A suspected gunman calmly speaks with CHP dispatch after he allegedly opened fire on congregants at the Chabad of Poway in April. The 911 call was played in court.
On the call, Earnest can be heard telling a dispatcher he committed the shooting because Jewish people were destroying the white race.
“They’re destroying our people. I’m trying to show them that we’re not going to go down without a fight,” Earnest is heard saying on the recording. “… I’m defending my nation against the Jewish people, who are trying to destroy all white people.”
San Diego police Officer Jonathan Wiese testified that he sped north on Interstate 15 at about 130 mph as reports of a shooting in suburban Poway came in over his radio. It took him just under 10 minutes to find Earnest alone and arrest him.
During the preliminary hearings, Peretz described coming face-to-face with the shooter.
“There was smoke,” Peretz said. “The smoke disappeared. I saw his face and recognized his face quickly. He was standing like this with his weapon like a soldier.”
Peretz scooped up nearly a dozen children to escape the shooter before he realized he and his niece were injured.
A witness in the synagogue shooting hopes his experience will shine a light on the long-lasting mental pain of surviving a tragedy. NBC 7’s Danny Freeman has more.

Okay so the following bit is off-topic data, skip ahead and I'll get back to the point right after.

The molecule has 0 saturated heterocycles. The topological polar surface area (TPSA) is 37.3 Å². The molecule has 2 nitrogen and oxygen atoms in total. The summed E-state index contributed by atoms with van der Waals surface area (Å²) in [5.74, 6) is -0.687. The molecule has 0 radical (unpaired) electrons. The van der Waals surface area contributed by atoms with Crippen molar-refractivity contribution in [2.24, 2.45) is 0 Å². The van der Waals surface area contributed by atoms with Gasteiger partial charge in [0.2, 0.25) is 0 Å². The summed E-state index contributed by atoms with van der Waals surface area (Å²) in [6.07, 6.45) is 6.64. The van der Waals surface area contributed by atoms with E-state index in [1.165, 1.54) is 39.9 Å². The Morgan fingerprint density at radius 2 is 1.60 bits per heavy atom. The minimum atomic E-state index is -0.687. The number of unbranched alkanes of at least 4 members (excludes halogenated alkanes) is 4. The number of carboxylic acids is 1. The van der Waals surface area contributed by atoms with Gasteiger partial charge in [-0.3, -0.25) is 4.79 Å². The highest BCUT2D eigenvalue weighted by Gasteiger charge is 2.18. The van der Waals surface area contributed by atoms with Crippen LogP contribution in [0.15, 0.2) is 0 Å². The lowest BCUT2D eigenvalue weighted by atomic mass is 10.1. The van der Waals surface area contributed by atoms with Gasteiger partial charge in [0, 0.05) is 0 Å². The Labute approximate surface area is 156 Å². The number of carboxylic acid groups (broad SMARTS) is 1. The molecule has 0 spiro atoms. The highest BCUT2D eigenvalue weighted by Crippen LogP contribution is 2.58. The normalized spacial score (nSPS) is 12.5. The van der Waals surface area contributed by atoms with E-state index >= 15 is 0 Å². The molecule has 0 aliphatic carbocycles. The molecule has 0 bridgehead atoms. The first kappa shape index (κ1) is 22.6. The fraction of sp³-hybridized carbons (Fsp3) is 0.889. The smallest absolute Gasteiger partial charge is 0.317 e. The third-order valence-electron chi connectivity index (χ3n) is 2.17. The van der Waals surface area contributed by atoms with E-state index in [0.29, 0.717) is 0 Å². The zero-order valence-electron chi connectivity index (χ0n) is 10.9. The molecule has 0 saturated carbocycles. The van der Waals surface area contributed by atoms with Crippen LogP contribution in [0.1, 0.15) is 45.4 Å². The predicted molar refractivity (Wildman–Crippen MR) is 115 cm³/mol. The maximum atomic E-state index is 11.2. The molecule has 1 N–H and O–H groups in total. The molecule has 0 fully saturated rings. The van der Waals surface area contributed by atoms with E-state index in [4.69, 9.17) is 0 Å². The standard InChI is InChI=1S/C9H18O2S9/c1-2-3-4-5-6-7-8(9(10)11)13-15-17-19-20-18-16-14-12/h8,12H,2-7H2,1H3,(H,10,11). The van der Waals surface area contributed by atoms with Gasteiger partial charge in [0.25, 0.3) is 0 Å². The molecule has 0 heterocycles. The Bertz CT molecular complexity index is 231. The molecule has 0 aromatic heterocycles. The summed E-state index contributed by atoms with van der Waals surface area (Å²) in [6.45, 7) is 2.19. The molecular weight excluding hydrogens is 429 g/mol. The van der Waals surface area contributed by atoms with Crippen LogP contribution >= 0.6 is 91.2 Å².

Oscar Stewart, an electrician and former servicemember, spoke about confronting Earnest — for reasons he still can’t explain, perhaps “a sense of duty” — as shots rang from the lobby.
As the gunman struggled to reload, Stewart said he relied on combat training to try to distract him from his plan of attack.
“I told him I was going to kill him,” said Stewart, who served in the Persian Gulf War as a Navy bomb-disposal expert, joined the Army after the 9/11 attacks and fought in Iraq for 13 months. “I screamed it out really loud. I kept screaming at him.”
Then, off-duty U.S. Customs and Border Protection officer Jonathan Morales, who was at the service, said from behind that he had a gun. The agent fired about five shots as the gunman drove away erratically, “like, pedal to the floor.”
Stewart and Morales were honored as heroes by President Donald Trump for their actions that day.
The day before the synagogue shooting, Earnest bought a Smith & Wesson AR-15 rifle from a San Diego gun shop, according to federal charges. Officials have said he bought the gun legally.
In his plea change, Earnest also admitted to setting fire to the Dar-ul-Arqam Mosque in March 2019. That attack happened a few weeks prior to the shooting at the synagogue. At the time Earnest set fire to the mosque, prosecutors said, seven people were inside, on a spiritual retreat. The victims were sleeping and woke up to flames but were able to put out the fire.
Outside the mosque, investigators said, Earnest had scrawled the name of a man accused of shootings at two mosques in New Zealand in 2019, which killed 51 people.
See a timeline of events from the Escondido mosque fire in March 2019 to the FBI’s investigation and more, here.